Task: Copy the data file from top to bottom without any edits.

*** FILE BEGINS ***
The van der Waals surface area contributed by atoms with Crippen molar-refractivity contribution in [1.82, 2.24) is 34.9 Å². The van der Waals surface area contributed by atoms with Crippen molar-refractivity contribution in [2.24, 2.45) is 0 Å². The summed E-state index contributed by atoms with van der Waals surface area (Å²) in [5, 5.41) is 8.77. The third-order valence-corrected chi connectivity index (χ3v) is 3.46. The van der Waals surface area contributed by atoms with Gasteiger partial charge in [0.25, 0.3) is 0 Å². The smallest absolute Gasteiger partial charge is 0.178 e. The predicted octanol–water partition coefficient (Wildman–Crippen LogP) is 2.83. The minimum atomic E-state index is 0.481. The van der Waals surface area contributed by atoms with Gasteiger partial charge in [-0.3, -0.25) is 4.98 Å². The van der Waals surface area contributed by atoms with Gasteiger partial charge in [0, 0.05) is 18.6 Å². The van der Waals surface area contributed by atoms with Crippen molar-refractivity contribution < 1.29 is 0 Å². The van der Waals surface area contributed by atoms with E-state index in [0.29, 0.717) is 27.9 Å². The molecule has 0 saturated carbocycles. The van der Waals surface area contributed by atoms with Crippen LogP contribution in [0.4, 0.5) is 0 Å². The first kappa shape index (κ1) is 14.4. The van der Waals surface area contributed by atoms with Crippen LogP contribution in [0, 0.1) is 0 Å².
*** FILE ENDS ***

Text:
The van der Waals surface area contributed by atoms with Crippen molar-refractivity contribution in [1.82, 2.24) is 34.9 Å². The van der Waals surface area contributed by atoms with Crippen molar-refractivity contribution in [2.24, 2.45) is 0 Å². The summed E-state index contributed by atoms with van der Waals surface area (Å²) in [5, 5.41) is 8.77. The third-order valence-corrected chi connectivity index (χ3v) is 3.46. The van der Waals surface area contributed by atoms with Gasteiger partial charge in [0.25, 0.3) is 0 Å². The smallest absolute Gasteiger partial charge is 0.178 e. The predicted octanol–water partition coefficient (Wildman–Crippen LogP) is 2.83. The minimum atomic E-state index is 0.481. The van der Waals surface area contributed by atoms with Gasteiger partial charge in [-0.3, -0.25) is 4.98 Å². The van der Waals surface area contributed by atoms with Gasteiger partial charge in [0, 0.05) is 18.6 Å². The van der Waals surface area contributed by atoms with Crippen molar-refractivity contribution < 1.29 is 0 Å². The van der Waals surface area contributed by atoms with E-state index in [0.29, 0.717) is 27.9 Å². The molecule has 0 saturated carbocycles. The van der Waals surface area contributed by atoms with Crippen LogP contribution in [0.4, 0.5) is 0 Å². The first kappa shape index (κ1) is 14.4. The van der Waals surface area contributed by atoms with Crippen LogP contribution in [0, 0.1) is 0 Å².